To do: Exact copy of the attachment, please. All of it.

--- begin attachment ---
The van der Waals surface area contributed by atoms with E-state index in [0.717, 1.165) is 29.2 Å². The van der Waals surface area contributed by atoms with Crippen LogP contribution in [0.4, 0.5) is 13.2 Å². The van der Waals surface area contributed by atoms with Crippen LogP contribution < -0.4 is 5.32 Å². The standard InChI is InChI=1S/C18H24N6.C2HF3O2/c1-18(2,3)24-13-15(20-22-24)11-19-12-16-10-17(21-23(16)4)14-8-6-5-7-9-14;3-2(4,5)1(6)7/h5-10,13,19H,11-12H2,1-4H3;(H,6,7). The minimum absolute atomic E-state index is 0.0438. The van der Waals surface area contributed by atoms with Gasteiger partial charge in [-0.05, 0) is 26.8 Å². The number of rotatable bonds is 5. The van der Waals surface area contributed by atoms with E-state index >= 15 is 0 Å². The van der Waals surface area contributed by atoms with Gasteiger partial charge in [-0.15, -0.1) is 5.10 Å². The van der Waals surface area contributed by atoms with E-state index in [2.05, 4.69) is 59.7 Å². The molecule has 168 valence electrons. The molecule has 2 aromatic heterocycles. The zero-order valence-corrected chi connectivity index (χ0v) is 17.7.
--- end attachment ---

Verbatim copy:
The van der Waals surface area contributed by atoms with E-state index in [0.717, 1.165) is 29.2 Å². The van der Waals surface area contributed by atoms with Crippen LogP contribution in [0.4, 0.5) is 13.2 Å². The van der Waals surface area contributed by atoms with Crippen LogP contribution < -0.4 is 5.32 Å². The standard InChI is InChI=1S/C18H24N6.C2HF3O2/c1-18(2,3)24-13-15(20-22-24)11-19-12-16-10-17(21-23(16)4)14-8-6-5-7-9-14;3-2(4,5)1(6)7/h5-10,13,19H,11-12H2,1-4H3;(H,6,7). The minimum absolute atomic E-state index is 0.0438. The van der Waals surface area contributed by atoms with Gasteiger partial charge in [-0.05, 0) is 26.8 Å². The number of rotatable bonds is 5. The van der Waals surface area contributed by atoms with E-state index >= 15 is 0 Å². The van der Waals surface area contributed by atoms with Gasteiger partial charge in [-0.15, -0.1) is 5.10 Å². The van der Waals surface area contributed by atoms with E-state index in [2.05, 4.69) is 59.7 Å². The molecule has 168 valence electrons. The molecule has 2 aromatic heterocycles. The zero-order valence-corrected chi connectivity index (χ0v) is 17.7.